Powel is an electronic music producer from Berlin, Germany. His sound is very distinctive and dreamy, complementing his association with All Day I Dream and countless other labels.

If you’re in Beirut, make sure to catch him at Frozen Cherry this Sunday for a crossover between the Living Room Sessions and Sag & Tre. “I’m broke and it’s not even the 15th of the month” is not an excuse because this is a free event so get ready for a road trip leading to fun times and good music. Event details here.

In the meantime, here’s our little interview with Powel. We spoke about the important things in life, like how he makes music, bananas, labels and much more. Read below for the juicy details.


Powel – Photo Credits: Eddy Kruse

You haven’t really done any interviews and it seems that you like working more offline than online. What’s the story? Who is Powel?

Apparently, someone who is not really keen on spreading my life out in public. I think a lot of this comes from my own perception of DJs and producers when I was younger. When I was getting into the scene, a DJ was just someone who plays music and gets judged based on how good he/she is doing it, and not someone who presents his/her whole life on social media – which to be fair didn’t really exist back then.
Same goes for producers. I never really did read any interviews of producers I like. I mean the worst case scenario would be that you realize that your favourite musician is an idiot. What do you do with that information? Do you stop listening to their music or do you try to separate the person from their work?
Social media nowadays is a tool you kinda have to work with, yet it is still uncomfortable for me most of the time.
So in the end, I think, you just have to handle all this in the most honest way possible. If you’re an extroverted person – lucky you. It’s definitely good for your career; but if you’re not, you shouldn’t pretend to be. There’s no reason to do so.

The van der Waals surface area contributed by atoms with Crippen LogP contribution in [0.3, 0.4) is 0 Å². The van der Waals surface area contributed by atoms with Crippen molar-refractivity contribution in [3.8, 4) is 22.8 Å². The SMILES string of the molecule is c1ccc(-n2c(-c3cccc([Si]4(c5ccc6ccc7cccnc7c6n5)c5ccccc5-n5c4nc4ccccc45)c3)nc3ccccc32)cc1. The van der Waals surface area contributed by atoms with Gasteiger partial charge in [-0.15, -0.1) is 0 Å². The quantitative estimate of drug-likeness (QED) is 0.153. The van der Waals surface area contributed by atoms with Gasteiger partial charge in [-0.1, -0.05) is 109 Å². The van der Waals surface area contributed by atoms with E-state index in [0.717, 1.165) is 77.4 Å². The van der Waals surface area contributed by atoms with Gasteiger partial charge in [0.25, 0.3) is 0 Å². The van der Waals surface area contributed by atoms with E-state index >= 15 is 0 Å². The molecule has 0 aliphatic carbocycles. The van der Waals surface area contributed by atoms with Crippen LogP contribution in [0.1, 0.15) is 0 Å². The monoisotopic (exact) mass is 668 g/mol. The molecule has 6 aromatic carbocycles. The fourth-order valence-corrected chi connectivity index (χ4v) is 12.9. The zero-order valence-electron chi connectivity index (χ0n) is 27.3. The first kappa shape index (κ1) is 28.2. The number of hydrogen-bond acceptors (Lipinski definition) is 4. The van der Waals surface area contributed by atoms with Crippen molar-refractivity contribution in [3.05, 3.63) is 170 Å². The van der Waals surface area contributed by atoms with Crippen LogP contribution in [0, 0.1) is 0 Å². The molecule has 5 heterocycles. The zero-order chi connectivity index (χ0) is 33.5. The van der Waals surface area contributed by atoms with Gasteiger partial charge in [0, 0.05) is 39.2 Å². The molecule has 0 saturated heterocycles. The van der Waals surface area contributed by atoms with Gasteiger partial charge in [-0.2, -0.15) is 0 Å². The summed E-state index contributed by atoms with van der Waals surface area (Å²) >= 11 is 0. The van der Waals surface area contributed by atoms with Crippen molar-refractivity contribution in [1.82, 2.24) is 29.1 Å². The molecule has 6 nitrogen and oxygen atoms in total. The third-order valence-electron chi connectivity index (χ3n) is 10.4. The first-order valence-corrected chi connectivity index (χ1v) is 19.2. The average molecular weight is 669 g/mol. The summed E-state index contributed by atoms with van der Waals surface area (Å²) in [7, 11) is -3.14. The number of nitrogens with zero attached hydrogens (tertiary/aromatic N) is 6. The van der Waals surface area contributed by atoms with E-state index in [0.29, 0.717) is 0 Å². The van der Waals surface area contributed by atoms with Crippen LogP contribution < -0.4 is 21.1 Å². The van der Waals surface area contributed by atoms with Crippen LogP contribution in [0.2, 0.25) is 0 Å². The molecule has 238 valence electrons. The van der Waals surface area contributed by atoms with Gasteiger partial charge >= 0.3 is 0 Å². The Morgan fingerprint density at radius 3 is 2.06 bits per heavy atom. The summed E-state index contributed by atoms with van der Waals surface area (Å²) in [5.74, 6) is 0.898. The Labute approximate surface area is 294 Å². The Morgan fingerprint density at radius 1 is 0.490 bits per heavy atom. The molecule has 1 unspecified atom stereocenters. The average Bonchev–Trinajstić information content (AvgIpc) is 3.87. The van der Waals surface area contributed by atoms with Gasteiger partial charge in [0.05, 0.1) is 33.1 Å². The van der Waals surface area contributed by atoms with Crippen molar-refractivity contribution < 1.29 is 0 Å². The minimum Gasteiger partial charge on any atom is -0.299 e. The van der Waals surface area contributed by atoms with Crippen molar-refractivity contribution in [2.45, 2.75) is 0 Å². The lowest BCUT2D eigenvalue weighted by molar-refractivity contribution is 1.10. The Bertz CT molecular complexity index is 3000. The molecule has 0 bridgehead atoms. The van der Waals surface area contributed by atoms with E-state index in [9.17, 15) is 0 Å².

How do you manage to find the balance between creating an enchanting soundscape that takes the listener in, but keep a solid foundation of a beat that keeps on grooving?

Well, the answer lies in your question. You can write the saddest piece of music, but when you add a beat to it, people will dance. I find this really fascinating, and I have no real answer to why it works that way. Probably because humanity is dancing to a monotonous beat since its existence, and it lies deep in our DNA to consider a beat as something joyful.
I mean, just take the area of electronic music where I feel at home. If you would take away the beat from most of those tracks, they could also work in a movie, in a scene where people get their heart broken or for a very dramatic death scene. But combine that with a beat, and all of a sudden it’s all dreamy and dancy. I like having that duality of happiness and sadness in music.


It’s definitely a heart thing

The sounds you use in your tracks are very unique and sound very organic and lush. How do you go around sampling sounds and choosing the gear for your studio sessions?

It’s very random. I always have my little field recorder with me. I sometimes go to flea markets and buy random old records and see at home if there’s some good sample material on them. And as far as gear goes, I’m more interested in very old gear, which unfortunately is very expensive. There’s been some very interesting development in the modular world, sound wise. But when it comes to modern synthesizers, I haven’t yet heard anything that piqued my interest. Also, if I were to give a piece of advice to new talents, it would be: stay as far away as possible from sample packs and presets. If you record, for example, some random kitchen noises with your shitty laptop mic, it’ll sound a million times better in the end then anything you can get out of a sample pack.


Your DJ sets are filled with rare gems from so many different styles and worlds but somehow they have a ‘Powel’ soul to them. What is the criteria you have in mind when you’re crate digging? Or is it a heart thing?